Tuesday, May 08, 2012

Dark Thoughts

After reading a little of Bernard Shaw on the years leading up to the Great War (and later, some of Don DeLillo's least popular novel, Ratner's Star, which posits--not for the first time--that the humanity we know now de-evolved from an earlier state of development)  I had these dark thoughts, these ugly analogies, to that arc of time...

Germany was an imperial power in the late 19th century, ruled by a plutocracy.  After a long and costly and futile war that everyone saw coming and everyone knew was going to be ruinous, there was a brief period of democracy and progressive government, bedeviled by economic Depression, an angry public looking for scapegoats.  There was a simultaneous atmosphere of giddy excess, modern civilization and political extremism, particularly on what we would now identify as the right.  The Nazi Party kept chipping away at the republic's legitimacy, with a set of ideas that might well be described as fundamentalist, racist and reactionary but promising moral certainty, and restoration of national glory--i.e. getting our country back.

Many Germans could not believe that their country would ever take the primitive Hitler seriously, until he was elected.  And then they couldn't believe the Nazis would actually do what they had claimed they would do, and a lot they had said of course they wouldn't ever do.  Then they did it all.

The dark thoughts were of course that after our plutocratic empire had its futile wars and crashed the economy, this might be our American Weimar.  That the Rabid Right likes to throw around the Hitler and fascism labels doesn't inoculate them from those analogies.  Whoever said "When fascism comes to America it will be wrapped in the flag and carrying a cross" (it apparently wasn't Sinclair Lewis) may have had it right.

Probably the most unsettling question about how the American public will respond in this election is how important the factual turns out to be.  On Tuesday, a number of new Etch-a-Sketch moments emerged.  In addition to claiming he would have gotten bin Laden too, Romney claimed credit for saving the U.S. auto industry.  On the economy, President Obama pointed out that in previous recessions--including those under GOPer Presidents Reagan, Bush I & II--government employment grew.  Only during his presidency has government employment fallen--because the GOP Congress won't allow this government to employ this now-traditional remedy to ending high unemployment.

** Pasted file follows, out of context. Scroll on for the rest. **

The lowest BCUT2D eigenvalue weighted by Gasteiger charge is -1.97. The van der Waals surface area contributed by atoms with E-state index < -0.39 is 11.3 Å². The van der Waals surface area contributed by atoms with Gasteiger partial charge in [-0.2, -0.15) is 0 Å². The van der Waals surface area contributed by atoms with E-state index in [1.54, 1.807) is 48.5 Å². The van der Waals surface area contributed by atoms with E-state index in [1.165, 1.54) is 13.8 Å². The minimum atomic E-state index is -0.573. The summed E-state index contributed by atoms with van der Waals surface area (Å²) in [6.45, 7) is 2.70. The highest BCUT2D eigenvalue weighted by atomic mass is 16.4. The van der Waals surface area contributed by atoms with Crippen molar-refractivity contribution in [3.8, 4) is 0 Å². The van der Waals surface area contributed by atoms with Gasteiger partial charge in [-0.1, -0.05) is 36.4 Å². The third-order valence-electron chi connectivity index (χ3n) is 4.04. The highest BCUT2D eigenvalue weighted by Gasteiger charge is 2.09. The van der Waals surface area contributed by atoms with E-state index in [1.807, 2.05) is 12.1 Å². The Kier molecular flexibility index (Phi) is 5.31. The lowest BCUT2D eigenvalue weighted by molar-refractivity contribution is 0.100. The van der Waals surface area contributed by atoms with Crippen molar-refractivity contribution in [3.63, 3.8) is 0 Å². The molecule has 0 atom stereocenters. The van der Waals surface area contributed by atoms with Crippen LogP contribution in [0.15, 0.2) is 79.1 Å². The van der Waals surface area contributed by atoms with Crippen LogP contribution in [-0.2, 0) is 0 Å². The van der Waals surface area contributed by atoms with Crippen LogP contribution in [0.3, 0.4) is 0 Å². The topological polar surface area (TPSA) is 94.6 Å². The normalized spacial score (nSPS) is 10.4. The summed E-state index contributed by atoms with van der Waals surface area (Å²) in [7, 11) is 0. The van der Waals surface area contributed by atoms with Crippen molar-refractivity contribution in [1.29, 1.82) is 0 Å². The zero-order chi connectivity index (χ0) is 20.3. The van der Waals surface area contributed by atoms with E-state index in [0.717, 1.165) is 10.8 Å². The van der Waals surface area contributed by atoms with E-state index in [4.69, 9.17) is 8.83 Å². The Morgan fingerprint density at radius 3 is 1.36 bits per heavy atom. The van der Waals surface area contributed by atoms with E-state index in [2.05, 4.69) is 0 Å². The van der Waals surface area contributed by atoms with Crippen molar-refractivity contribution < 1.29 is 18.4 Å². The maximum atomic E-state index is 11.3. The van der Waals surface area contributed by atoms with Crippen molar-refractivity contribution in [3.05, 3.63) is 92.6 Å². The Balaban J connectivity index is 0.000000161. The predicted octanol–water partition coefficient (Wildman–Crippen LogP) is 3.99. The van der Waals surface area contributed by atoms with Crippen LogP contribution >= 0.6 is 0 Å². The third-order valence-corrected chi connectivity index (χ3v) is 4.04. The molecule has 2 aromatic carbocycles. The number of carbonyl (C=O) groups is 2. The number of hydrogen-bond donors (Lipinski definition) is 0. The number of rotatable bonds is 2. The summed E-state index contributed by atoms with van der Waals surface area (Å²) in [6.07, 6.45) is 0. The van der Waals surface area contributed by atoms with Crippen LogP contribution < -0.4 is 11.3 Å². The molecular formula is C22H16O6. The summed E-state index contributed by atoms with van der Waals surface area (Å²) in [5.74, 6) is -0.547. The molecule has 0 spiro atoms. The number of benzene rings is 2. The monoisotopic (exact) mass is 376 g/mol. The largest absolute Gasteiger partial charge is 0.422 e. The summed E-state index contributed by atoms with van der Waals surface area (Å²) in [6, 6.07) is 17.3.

Will that fact matter?  Will it matter that under President Obama, the U.S. economy has recovered ALL the private sector jobs lost since he took office?   Or even that nearly 2/3 of the private sector job growth since 1960 has happened under Democratic Presidents?

Several pundits opined that the calculation of making false claims, obvious and not --along with the aggressive lies that those millions of dollars in unmarked bills can pay to repeat endlessly--is that just enough people will believe them (or one or two of them) in the swing states like Ohio to throw the election to the GOP.  Which as Tuesday's election results in Indiana and North Carolina show is emboldened in its increasingly extreme agenda, detached from reality in ways that will only cause pain, tragedy and chaos. 

Which was bad enough in the bloodbath called the 20th century.  But in this crowded and dangerous world, with this civilization apparently unaware of the fragility of its current existence,  and particularly with the Climate Crisis on the doorstep,  there does not appear to be time for another lost decade.    

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